(This paper draws many ideas from the author’s book MUSIC OF THE SPINNING WHEEL: Mahatma Gandhi’s Manifesto for the Internet Age, published in 2012.)


Impegno comune delle comunità religiose nell’affrontare anoressia e bulimia, “mali dell’anima” prima che del corpo

In Italia oltre tre milioni e mezzo di persone soffrono di disturbi del comportamento alimentare, primi fra tutti anoressia e bulimia. Malattie subdole che gettano nella disperazione milioni di famiglie e rappresentano la prima causa di mortalità per le adolescenti.

Nadia Accetti ne ha sofferto a lungo, ma ora è guarita e si dedica alla prevenzione e sensibilizzazione. È una storia di speranza quella di Nadia, 35 anni, romana di origini siciliane con una formazione di attrice e pittrice. Parla di una gioia di vivere contagiosa ritrovata dopo anni di sofferenza, grazie alla fede.   «Ho subito una violenza sessuale – racconta -, tentato un suicidio e affrontato aspri conflitti con il mio corpo, passando da anoressia a bulimia e binge eating. Il mio grido è quello di chi ha provato sulla propria pelle questo cancro dell’anima. La fede, l’arte, il perdono e il coraggio di chiedere aiuto mi hanno salvata e il mio sorriso è il segno evidente che il dolore si può trasformare in opportunità».

Dall’esperenza di guarigione, nel 2009, è nata DonnaDonnaOnlus, ispirata alla lettera aspostolica “Mulieris dignitatem” del beato Giovanni Paolo II. Fiore all’occhiello dell’associazione è la realizzazione di un calendario.   «Quest’anno – spiega Nadia – oltre al patrocinio del Parlamento europeo, abbiamo ottenuto quello degli Uffici del Vicariato di Roma per la pastorale sanitaria, per l’ecumenismo e per le migrazioni. Un fatto importantissimo perché, per la prima volta, questo male viene affrontato anche dal punto di vista spirituale».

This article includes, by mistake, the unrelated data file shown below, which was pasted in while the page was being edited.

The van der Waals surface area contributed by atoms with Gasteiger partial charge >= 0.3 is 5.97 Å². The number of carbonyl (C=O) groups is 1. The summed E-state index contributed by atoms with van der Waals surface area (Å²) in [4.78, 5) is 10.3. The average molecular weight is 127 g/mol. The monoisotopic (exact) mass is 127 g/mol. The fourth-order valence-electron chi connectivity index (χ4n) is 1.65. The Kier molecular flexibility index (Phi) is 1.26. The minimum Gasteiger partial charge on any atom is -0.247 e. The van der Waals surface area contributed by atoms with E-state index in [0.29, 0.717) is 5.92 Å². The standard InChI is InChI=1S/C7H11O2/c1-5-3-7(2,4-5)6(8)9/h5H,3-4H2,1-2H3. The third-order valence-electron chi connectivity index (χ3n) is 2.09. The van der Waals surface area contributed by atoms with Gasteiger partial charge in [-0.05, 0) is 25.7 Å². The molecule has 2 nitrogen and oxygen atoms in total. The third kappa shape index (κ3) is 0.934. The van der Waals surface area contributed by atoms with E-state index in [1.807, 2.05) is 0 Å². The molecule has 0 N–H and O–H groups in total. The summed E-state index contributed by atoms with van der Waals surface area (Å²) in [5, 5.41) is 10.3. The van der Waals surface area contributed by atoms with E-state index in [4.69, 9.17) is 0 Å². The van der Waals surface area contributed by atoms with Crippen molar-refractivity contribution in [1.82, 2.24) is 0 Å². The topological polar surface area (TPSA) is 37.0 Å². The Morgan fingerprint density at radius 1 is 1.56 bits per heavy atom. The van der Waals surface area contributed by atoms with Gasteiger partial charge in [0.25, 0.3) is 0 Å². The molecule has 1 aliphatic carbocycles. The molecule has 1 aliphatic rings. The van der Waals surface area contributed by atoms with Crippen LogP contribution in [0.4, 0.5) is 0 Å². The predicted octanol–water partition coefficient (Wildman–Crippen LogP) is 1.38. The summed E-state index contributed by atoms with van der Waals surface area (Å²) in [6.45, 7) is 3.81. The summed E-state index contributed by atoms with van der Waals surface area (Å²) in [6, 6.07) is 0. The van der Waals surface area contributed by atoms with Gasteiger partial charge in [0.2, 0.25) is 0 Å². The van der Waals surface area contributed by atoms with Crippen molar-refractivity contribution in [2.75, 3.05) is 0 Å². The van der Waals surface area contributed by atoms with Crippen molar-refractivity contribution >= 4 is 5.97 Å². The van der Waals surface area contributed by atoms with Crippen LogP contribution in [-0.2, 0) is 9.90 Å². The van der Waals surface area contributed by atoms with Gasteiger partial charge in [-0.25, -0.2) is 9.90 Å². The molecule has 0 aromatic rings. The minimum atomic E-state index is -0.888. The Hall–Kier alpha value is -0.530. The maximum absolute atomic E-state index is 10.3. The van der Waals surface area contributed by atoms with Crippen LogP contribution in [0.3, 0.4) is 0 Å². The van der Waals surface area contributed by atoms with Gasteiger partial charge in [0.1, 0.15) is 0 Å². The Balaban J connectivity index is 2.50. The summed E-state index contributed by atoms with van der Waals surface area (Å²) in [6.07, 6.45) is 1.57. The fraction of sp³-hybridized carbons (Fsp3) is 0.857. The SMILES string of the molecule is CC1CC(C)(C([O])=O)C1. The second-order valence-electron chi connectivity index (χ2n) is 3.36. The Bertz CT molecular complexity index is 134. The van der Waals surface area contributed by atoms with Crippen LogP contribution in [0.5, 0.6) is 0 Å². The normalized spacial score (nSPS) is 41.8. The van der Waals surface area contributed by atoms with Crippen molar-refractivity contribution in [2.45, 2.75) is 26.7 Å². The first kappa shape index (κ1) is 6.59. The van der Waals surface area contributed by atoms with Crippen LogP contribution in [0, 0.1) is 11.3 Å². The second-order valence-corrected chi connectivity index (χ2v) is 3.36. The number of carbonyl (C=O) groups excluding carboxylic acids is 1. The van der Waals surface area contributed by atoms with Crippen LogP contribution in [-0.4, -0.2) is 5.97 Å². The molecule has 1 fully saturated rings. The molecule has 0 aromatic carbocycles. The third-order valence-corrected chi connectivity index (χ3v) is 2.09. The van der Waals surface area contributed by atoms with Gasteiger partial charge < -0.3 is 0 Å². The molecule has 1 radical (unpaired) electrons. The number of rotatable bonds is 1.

Il calendario, realizzato in collaborazione con l’associazione Religions for Peace Italia, contiene contributi di tutte le confessioni religiose. «Ogni mese è dedicato a un Paese della Comunità europea, ritratto in uno scatto di gruppo, e il titolo è “Che tutti siano uno” perché “Il capolavoro sei tu”».

Intanto, al Parlamento europeo, è stato presentato un progetto di legge per indire una Giornata internazionale di prevenzione dei disturbi del comportamento alimentare. Mentre Nadia, che nel frattempo testimonia la sua gioia di vivere nelle scuole e nelle parrocchie, spera di realizzare al più presto il suo sogno: aprire un centro di ascolto tutto suo.

( ripreso da   10 febbraio 2014 )

Accoglienza delle differenze religiose in ospedale. Le linee guida del Gemelli di Roma

 Per riconoscere l’importanza del rispetto delle radici culturali, della spiritualità e delle diverse appartenenze religiose di ciascun individuo, e delle persone malate in particolare, il Policlinico universitario “A. Gemelli” ha adottato un modello interculturale per l’accoglienza e la cura dei pazienti di cultura e credo religioso diverso. Il documento è stato elaborato su impulso del Centro Pastorale dell’Università Cattolica di Roma e della Direzione del Policlinico, alla luce delle Raccomandazioni per gli operatori sanitari delle strutture ospedaliere e territoriali della Regione Lazio, promosse dalla ASL RME.

La “Policy per l’accoglienza delle differenze e specificità culturali e religiose” definita dal Policlinico Gemelli è stata presentata l’11 Febbraio , in occasione della XXII Giornata Mondiale del Malato, alla presenza  di rappresentanti delle Istituzioni, delle Comunità religiose e delle Associazioni di Volontariato. Erano presenti all’evento, in rappresentanza della ASL Roma E, il dr Alessandro Bazzoni e la dr.ssa Daniela Santella che coordinano il “Laboratorio per l’accoglienza” operante presso la ASL stessa dal 2010.